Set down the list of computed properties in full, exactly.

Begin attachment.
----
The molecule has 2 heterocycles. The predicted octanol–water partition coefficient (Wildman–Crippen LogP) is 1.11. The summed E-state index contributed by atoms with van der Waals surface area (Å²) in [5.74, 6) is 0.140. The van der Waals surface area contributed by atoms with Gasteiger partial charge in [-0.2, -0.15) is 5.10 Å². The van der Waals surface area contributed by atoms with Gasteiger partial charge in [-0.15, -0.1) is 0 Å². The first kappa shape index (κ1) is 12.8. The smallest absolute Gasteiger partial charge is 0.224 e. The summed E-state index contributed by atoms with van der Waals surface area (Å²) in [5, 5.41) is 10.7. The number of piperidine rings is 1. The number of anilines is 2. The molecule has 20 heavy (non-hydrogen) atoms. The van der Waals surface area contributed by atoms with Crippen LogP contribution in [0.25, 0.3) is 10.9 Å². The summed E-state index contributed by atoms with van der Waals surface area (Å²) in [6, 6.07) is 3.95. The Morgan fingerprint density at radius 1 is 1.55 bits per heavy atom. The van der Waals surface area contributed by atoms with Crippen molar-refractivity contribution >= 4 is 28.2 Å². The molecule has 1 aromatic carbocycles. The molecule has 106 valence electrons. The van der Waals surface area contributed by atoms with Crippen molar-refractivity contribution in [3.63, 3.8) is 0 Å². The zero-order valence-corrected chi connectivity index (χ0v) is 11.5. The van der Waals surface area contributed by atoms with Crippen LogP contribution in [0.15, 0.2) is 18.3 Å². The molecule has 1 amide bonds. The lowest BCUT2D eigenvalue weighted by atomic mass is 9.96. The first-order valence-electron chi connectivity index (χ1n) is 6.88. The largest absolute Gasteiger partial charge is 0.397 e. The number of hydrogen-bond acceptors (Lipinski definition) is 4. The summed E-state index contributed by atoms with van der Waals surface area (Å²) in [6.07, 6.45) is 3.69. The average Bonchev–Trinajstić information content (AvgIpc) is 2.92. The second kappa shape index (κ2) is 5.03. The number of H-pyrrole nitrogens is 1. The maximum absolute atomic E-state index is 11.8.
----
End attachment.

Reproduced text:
The molecule has 2 heterocycles. The predicted octanol–water partition coefficient (Wildman–Crippen LogP) is 1.11. The summed E-state index contributed by atoms with van der Waals surface area (Å²) in [5.74, 6) is 0.140. The van der Waals surface area contributed by atoms with Gasteiger partial charge in [-0.2, -0.15) is 5.10 Å². The van der Waals surface area contributed by atoms with Gasteiger partial charge in [-0.15, -0.1) is 0 Å². The first kappa shape index (κ1) is 12.8. The smallest absolute Gasteiger partial charge is 0.224 e. The summed E-state index contributed by atoms with van der Waals surface area (Å²) in [5, 5.41) is 10.7. The number of piperidine rings is 1. The number of anilines is 2. The molecule has 20 heavy (non-hydrogen) atoms. The van der Waals surface area contributed by atoms with Crippen LogP contribution in [0.25, 0.3) is 10.9 Å². The summed E-state index contributed by atoms with van der Waals surface area (Å²) in [6, 6.07) is 3.95. The Morgan fingerprint density at radius 1 is 1.55 bits per heavy atom. The van der Waals surface area contributed by atoms with Crippen molar-refractivity contribution >= 4 is 28.2 Å². The molecule has 1 aromatic carbocycles. The molecule has 106 valence electrons. The van der Waals surface area contributed by atoms with Crippen molar-refractivity contribution in [3.63, 3.8) is 0 Å². The zero-order valence-corrected chi connectivity index (χ0v) is 11.5. The van der Waals surface area contributed by atoms with Crippen LogP contribution in [0.15, 0.2) is 18.3 Å². The molecule has 1 amide bonds. The lowest BCUT2D eigenvalue weighted by atomic mass is 9.96. The first-order valence-electron chi connectivity index (χ1n) is 6.88. The largest absolute Gasteiger partial charge is 0.397 e. The number of hydrogen-bond acceptors (Lipinski definition) is 4. The summed E-state index contributed by atoms with van der Waals surface area (Å²) in [6.07, 6.45) is 3.69. The average Bonchev–Trinajstić information content (AvgIpc) is 2.92. The second kappa shape index (κ2) is 5.03. The number of H-pyrrole nitrogens is 1. The maximum absolute atomic E-state index is 11.8.